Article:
Centers of complex networks
 J Theor Biol
, 2003
"... Abstract. The central vertices in complex networks are of particular interest because they might play the role of organizational hubs. Here, we consider three different geometric centrality measures, eccentricity, status, and centroid value, that were originally used in the context of resource place ..."
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Cited by 14 (0 self)
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Abstract. The central vertices in complex networks are of particular interest because they might play the role of organizational hubs. Here, we consider three different geometric centrality measures, eccentricity, status, and centroid value, that were originally used in the context of resource placement problems. We show that these quantities lead to useful descriptions of the centers of biological networks which often, but not always, correlate with a purely local notion of centrality such as the vertex degree. We introduce the notion of local centers as local optima of a centrality value “landscape ” on a network and discuss briefly their role. 1 S. Wuchty, P.F. Stadler: Centers of Complex Networks 2
An integrated som fuzzy artmap neural system for the evaluation of toxicity
 J. Chem. Inf. Comput. Sci
, 2002
"... Selforganized maps (SOM) have been applied to analyze the similarities of chemical compounds and to select from a given pool of descriptors the smallest and more relevant subset needed to build robust QSAR models based on fuzzy ARTMAP. First, the category maps for each molecular descriptor and for ..."
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Cited by 9 (1 self)
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Selforganized maps (SOM) have been applied to analyze the similarities of chemical compounds and to select from a given pool of descriptors the smallest and more relevant subset needed to build robust QSAR models based on fuzzy ARTMAP. First, the category maps for each molecular descriptor and for the target activity variable were created with SOM and then classified on the basis of topology and nonlinear distribution. The best subset of descriptors was obtained by choosing from each cluster the index with the highest correlation with the target variable and then in order of decreasing correlation. This process was terminated when a dissimilarity measure increased, indicating that the inclusion of more molecular indices would not add supplementary information. The optimal subset of descriptors was used as input to a fuzzy ARTMAP architecture modified to effect predictive capabilities. The performance of the integrated SOMfuzzy ARTMAP approach was evaluated with the prediction of the acute toxicity LC50 of a homogeneous set of 69 benzene derivatives in the fathead minnow and the oral rat toxicity LD50 of a heterogeneous set of 155 organic compounds. The proposed methodology minimized the problem of misclassification of similar compounds and significantly enhanced the predictive capabilities of a properly trained fuzzy ARTMAP network.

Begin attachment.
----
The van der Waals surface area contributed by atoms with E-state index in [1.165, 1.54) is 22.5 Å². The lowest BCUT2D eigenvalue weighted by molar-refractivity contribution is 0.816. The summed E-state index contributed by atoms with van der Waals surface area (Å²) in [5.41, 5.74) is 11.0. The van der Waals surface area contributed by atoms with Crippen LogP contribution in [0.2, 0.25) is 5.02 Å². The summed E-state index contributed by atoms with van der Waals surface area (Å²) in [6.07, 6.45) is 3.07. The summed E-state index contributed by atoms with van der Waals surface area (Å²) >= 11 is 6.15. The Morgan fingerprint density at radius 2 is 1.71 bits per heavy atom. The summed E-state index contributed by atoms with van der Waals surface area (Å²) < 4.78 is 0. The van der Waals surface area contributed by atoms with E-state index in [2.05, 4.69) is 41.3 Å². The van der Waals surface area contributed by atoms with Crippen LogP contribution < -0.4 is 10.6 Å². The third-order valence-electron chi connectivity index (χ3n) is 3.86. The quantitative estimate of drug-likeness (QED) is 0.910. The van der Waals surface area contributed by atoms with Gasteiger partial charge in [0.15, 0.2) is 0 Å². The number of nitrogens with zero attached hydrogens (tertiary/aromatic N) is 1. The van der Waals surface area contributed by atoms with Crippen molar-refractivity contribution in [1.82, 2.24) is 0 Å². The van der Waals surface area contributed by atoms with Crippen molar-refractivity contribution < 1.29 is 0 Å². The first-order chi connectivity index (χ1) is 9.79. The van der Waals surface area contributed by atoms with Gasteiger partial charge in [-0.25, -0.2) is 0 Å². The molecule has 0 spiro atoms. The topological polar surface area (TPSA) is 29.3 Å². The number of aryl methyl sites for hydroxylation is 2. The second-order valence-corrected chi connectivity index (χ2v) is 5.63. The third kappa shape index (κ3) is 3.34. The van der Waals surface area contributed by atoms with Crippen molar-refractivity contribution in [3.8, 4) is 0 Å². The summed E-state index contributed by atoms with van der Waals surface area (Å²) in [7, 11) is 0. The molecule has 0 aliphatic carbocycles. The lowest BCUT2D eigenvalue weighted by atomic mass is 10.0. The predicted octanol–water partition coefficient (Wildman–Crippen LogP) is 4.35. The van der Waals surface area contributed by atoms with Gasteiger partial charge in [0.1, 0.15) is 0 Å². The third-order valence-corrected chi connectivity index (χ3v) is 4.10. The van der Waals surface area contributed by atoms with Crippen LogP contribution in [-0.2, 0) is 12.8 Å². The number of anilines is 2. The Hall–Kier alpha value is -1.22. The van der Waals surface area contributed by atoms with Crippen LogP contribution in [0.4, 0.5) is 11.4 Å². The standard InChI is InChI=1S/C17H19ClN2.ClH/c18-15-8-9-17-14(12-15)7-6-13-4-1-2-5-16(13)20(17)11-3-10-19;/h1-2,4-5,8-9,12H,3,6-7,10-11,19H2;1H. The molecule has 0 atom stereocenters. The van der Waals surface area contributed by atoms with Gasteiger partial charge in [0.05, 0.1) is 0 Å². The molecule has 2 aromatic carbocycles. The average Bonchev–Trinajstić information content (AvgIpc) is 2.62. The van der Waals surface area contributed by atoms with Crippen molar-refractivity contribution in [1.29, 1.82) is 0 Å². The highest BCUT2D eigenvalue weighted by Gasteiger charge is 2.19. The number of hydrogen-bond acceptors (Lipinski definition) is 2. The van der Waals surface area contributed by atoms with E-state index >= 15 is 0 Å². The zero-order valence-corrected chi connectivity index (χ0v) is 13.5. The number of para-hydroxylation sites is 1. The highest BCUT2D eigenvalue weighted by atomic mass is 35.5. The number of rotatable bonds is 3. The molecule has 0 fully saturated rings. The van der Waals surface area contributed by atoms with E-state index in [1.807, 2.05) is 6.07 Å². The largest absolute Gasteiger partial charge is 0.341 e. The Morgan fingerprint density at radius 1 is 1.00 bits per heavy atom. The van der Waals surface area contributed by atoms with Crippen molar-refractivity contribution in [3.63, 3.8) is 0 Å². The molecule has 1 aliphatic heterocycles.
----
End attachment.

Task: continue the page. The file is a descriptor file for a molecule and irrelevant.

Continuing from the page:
The Wiener polynomial of a graph
, 2008
"... The Wiener index is a graphical invariant that has found extensive application in chemistry. We define a generating function, which we call the Wiener polynomial, whose derivative is a qanalog of the Wiener index. We study some of the elementary properties of this polynomial and compute it for some ..."
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Cited by 7 (3 self)
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The Wiener index is a graphical invariant that has found extensive application in chemistry. We define a generating function, which we call the Wiener polynomial, whose derivative is a qanalog of the Wiener index. We study some of the elementary properties of this polynomial and compute it for some common graphs. We then find a formula for the Wiener polynomial of a dendrimer, a certain highly regular tree of interest to chemists, and show that it is unimodal. Finally, we point out a connection with the Poincaré polynomial of a finite Coxeter group.
MOLecular Structure GENeration with MOLGEN, new features and future developments
 Fresenius J. Anal. Chem
, 1997
"... MOLGEN is a computer program system which is designed for generating molecular graphs fast, redundancy free and exhaustively. In the present paper we describe its basic features, new features of the current release MOLGEN 3.5, and future developments which provide considerable improvements and ex ..."
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Cited by 6 (4 self)
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MOLGEN is a computer program system which is designed for generating molecular graphs fast, redundancy free and exhaustively. In the present paper we describe its basic features, new features of the current release MOLGEN 3.5, and future developments which provide considerable improvements and extensions. 1 Introduction MOLGEN [17] is a generator for molecular graphs (=connectivity isomers or constitutional formulae) allowing to generate all isomers that correspond to a given molecular formula and (optional) further conditions like prescribed and forbidden substructures, ring sizes etc. The input consists of ffl the empirical formula, together with ffl an optional list of macroatoms, which means prescribed substructures that must not overlap, ffl an optional goodlist, that consists of prescribed substructures which may overlap, ffl an optional badlist, containing forbidden substructures, ffl an optional interval for the minimal and maximal size of rings, ffl an optional num...